Opportunities for E-Learning in HEI
Several opportunities have emerged due to adoption of e-learning within HEI and these include: immerging partnerships among institutions in terms of research and training, empowered learners, real-time supervision and share of resources is possible despite of the geographical barrier, reach out to more training opportunities, intercontinental educational markets for institutional courses, increased need for lifelong and work place learning and massive education through ubiquitous means. It is obvious today that the Massive Open Online Courses (MOOCs) are taking the world by storm and are being more recognized within the HEI. African HEI have to tap into the opportunity of the MOOCs to contribute to the localization and authoring of content that is suitable for the African setting.
Challenges for E-learning in HEI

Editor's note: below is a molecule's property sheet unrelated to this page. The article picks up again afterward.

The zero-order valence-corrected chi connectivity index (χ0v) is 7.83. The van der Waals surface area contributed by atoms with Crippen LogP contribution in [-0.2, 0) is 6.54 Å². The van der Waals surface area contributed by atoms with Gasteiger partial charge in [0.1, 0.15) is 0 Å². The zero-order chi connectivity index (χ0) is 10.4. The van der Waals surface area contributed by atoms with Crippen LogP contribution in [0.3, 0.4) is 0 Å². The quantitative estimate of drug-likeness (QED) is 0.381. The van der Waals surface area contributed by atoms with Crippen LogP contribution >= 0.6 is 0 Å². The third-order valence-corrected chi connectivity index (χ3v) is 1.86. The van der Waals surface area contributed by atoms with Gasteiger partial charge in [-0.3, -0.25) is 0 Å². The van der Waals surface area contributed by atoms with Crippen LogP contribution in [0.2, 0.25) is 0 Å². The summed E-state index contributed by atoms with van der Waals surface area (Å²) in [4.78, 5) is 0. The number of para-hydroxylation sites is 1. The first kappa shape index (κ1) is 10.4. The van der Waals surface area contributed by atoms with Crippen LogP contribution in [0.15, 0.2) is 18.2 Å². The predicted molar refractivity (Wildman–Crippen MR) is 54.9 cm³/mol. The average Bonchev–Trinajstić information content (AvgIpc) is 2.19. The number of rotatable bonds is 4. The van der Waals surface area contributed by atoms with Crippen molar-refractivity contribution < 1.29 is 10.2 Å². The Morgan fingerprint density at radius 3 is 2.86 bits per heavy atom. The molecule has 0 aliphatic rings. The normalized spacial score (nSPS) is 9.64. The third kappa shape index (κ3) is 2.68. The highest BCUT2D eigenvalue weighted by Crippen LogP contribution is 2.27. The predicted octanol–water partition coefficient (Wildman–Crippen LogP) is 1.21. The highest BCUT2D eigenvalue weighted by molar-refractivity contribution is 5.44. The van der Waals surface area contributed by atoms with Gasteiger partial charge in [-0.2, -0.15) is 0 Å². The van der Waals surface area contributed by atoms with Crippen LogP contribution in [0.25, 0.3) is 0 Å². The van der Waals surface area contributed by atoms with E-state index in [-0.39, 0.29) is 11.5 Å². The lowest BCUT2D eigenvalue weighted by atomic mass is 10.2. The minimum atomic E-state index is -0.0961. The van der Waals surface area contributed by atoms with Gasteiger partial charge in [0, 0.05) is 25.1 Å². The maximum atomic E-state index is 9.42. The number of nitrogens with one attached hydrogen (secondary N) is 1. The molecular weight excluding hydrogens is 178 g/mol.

Despite that several opportunities exist, there are challenges that are serious impediments to the full integration of ICT in HEI. These include unavailability of adequate ICT resources by the institutions, uncoordinated ICT integration projects funded by different bodies with own interests, student to ICT ratio is still very high, indiscriminate learning within educational institutions, ICT illiteracy amongst the population in some of the communities (attitude and cultural change within the population), curriculum development to suit the e-learning teaching and learning model (focus being done on technology rather than pedagogy). The lack of appropriate ICT skills by the education stakeholders, the limited or no access to power in some areas, the internet access is still costly and has fueled plagiarism within HEI, preparation, planning and maintaining of quality is always an issue if not well monitored, and standardizing locally developed content